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Natural Awakenings National

Entomophagy Industry Sees Growth

Beetle bug on green leaf

Egor Kamelev/

It may come as a surprise to most Americans, but people have been eating insects (entomophagy) for thousands of years, and they are part of the diets of more than 2 billion people. The United Nations predicts that this rapidly growing industry could be worth $6.3 billion by 2030, so bug-based products may soon appear in local stores. Although Western food markets have excluded insects in favor of animal-based protein, insect-based foods offer many health and environmental benefits, especially in light of the pressures from climate change.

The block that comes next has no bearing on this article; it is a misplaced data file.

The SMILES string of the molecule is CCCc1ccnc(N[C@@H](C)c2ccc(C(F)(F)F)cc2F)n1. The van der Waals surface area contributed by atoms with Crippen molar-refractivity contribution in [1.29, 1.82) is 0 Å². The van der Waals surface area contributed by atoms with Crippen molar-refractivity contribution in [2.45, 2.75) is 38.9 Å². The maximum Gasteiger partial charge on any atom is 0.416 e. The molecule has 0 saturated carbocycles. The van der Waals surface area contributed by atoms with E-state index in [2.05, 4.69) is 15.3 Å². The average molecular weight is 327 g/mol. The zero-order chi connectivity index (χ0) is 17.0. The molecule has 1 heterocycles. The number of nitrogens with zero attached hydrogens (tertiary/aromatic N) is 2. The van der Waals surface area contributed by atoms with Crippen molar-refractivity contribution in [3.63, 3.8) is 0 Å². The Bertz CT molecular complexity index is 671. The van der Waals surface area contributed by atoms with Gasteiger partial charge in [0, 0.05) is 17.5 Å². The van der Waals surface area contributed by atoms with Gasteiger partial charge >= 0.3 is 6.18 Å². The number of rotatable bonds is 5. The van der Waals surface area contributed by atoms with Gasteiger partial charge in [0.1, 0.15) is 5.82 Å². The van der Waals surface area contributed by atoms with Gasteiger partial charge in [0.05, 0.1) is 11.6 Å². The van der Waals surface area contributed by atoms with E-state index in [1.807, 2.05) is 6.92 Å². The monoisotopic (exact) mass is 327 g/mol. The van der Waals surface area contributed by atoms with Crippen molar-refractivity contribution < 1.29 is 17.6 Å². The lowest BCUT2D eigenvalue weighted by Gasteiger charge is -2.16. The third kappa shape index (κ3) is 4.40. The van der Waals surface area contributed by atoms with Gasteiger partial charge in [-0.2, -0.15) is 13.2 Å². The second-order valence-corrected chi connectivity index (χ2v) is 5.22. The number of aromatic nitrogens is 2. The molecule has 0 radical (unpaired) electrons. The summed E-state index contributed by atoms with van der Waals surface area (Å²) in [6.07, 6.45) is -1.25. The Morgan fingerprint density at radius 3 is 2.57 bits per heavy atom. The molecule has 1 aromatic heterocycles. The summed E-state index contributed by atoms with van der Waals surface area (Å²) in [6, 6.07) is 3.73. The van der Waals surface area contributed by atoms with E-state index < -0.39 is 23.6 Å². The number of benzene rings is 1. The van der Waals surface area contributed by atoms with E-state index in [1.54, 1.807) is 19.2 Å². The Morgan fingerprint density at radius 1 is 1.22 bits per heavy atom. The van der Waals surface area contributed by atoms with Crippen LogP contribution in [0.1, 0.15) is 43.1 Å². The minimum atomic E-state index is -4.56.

Insects produce 80 times less methane than cattle and use less space, feed, water, housing and maintenance. One pound of beef requires 1,850 gallons of water, one pound of chicken uses 500 gallons and one pound of crickets requires one gallon. Nestlé and PepsiCo are conducting research and development forays into the field, and smaller, nimble startups are making plans to introduce new products. Names to watch include Mighty Cricket, Illegal Oats, Jiminy’s, Aspire (Exo Bar), BeoBia and FarmInsect. Public acceptance is expected to be gradual.

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